The function of this curriculum was to prepare pupils for careers in law, statecraft, preaching or teaching. But rhetoric was not simply a transferable skill: as Skinner shows, it also carried a deﬁnite message. It presupposed, as the Ciceronian maxim had it, that ʻevery question has two sidesʼ, and hence that truth and justice are never self-evident. In particular, it was always possible to use the ﬁgure known as ʻparadiastoleʼ in order to redescribe an apparent virtue as if it were really a vice, or a vice as if it were a virtue: the gravity of your rival might be dismissed as dullness, for instance, whilst the rash impetuosity of your patron would be an example of bold alacrity. (Machiavelliʼs Prince, with its systematic redescriptions of the royal virtues of clemency and liberality, was, as Skinner points out, a virtuoso performance in paradiastole.) Thus rhetoric involved a kind of hidden curriculum, combining what might today be called relativism or anti-realism with a high-minded sense of public service: for if truth and justice were not of themselves attractive, then a willingness to speak up for them in the most convincing rhetorical style was an essential part of civic duty.
Skinner argues that the techniques of classical rhetoric, together with the tricky assumptions about truth, reason and citizenship that they presupposed, were ʻa matter of second nature to the educatedʼ in England in the ﬁrst half of the seventeenth century. And Hobbes was particularly close to them, because they were not only the staple of his own grammar school education, but the main discipline that he taught as a private tutor in the period up to 1640 – when, at the age of 52, he began his eleven-year exile in France and started to reinvent himself as a European philosopher.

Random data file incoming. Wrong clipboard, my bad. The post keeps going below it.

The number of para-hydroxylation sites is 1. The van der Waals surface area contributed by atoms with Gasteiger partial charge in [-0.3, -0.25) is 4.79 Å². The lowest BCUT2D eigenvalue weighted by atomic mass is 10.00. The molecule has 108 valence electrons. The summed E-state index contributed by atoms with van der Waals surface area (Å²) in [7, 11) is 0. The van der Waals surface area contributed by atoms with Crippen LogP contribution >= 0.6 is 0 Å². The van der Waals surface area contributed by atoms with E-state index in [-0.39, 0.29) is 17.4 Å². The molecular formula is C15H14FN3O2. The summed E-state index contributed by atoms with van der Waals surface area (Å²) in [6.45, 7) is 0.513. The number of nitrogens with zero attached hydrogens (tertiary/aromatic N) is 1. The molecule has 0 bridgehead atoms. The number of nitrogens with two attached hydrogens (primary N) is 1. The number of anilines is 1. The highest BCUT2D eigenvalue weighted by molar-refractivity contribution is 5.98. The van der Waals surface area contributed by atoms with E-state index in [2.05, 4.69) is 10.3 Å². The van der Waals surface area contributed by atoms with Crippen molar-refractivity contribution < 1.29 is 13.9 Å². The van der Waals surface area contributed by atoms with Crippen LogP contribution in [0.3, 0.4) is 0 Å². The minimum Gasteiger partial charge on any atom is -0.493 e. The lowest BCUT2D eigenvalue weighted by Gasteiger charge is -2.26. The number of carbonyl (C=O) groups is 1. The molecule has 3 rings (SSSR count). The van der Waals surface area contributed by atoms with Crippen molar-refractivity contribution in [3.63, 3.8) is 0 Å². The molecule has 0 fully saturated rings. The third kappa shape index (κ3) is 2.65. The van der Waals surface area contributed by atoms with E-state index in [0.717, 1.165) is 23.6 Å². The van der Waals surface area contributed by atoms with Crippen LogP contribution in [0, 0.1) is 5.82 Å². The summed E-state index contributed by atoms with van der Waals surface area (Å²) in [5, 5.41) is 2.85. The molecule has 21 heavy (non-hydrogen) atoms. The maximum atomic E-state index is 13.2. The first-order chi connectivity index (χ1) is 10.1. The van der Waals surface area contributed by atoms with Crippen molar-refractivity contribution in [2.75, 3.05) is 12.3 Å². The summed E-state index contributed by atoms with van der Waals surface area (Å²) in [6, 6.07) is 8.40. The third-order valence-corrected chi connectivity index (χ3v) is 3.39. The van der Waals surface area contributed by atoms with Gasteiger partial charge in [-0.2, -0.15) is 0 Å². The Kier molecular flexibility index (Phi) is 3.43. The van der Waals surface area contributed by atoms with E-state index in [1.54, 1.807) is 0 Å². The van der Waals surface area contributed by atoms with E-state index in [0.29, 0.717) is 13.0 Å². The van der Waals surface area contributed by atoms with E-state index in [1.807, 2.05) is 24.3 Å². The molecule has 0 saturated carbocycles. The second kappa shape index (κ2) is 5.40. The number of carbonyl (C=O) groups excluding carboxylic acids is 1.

His ﬁrst great work, De Cive, was published in Paris two years later. Hobbes regarded himself as propounding a new but incontrovertible ʻscience of Virtue and Viceʼ, based on the principle that all citizen-subjects are obliged to obey the state, since it is the only guarantee of their own peace and happiness. But according to Skinnerʼs arresting reinterpretation, his main aim – persistently overlooked by readers ignorant of the rhetorical background – was simply to ʻoutlaw the art of rhetoric from the domain of civil scienceʼ. Hobbes was in effect trying to tear down the framework of his own intellectual formation, ditching the old rhetorical belief that there are ʻtwo sides to every questionʼ, and denying all legitimacy to the old art of paradiastolic redescription.
And Hobbes practised what he preached: his prose in the 1640s was denuded of the rhetorical ornamentation in which he was a past master. But when he published Leviathan nine years later, in 1651, he changed his tune. The new book gloried in Ciceronian ʻrhetoricationʼ – especially, as Skinner shows, in the deployment of satirical similes and metaphors, and of such ʻmocking tropesʼ as sarcasm and irony. And this change, according to Skinner, marked ʻa dramatic concessionʼ on Hobbesʼs part, even a ʻconversionʼ back to the old rhetorical tradition. Hobbes may still have believed himself to have discovered the scientiﬁc basis of politics, but he had returned to rhetorical orthodoxy, accepting that ʻwheresoever there is place for adorning and preferring of Errour, there is much more place for adorning and preferring of Truthʼ. Politics could not be pursued without the assistance of rhetoric after all: ʻthe sciencesʼ, as he now put it, ʻare small powerʼ.
But Skinner may be rather overestimating the radicalism of Hobbesʼs rejection of rhetoric in the 1640s, and the signiﬁcance of any subsequent change of mind. Ciceronian schoolmasters were already ﬁgures of fun by the end of the sixteenth century, and the theme was frequently rehearsed by Hobbesʼs hero Francis Bacon – as we can all easily ﬁnd out now that Baconʼs main English works are accessible in a new ʻOxford Authorsʼ edition.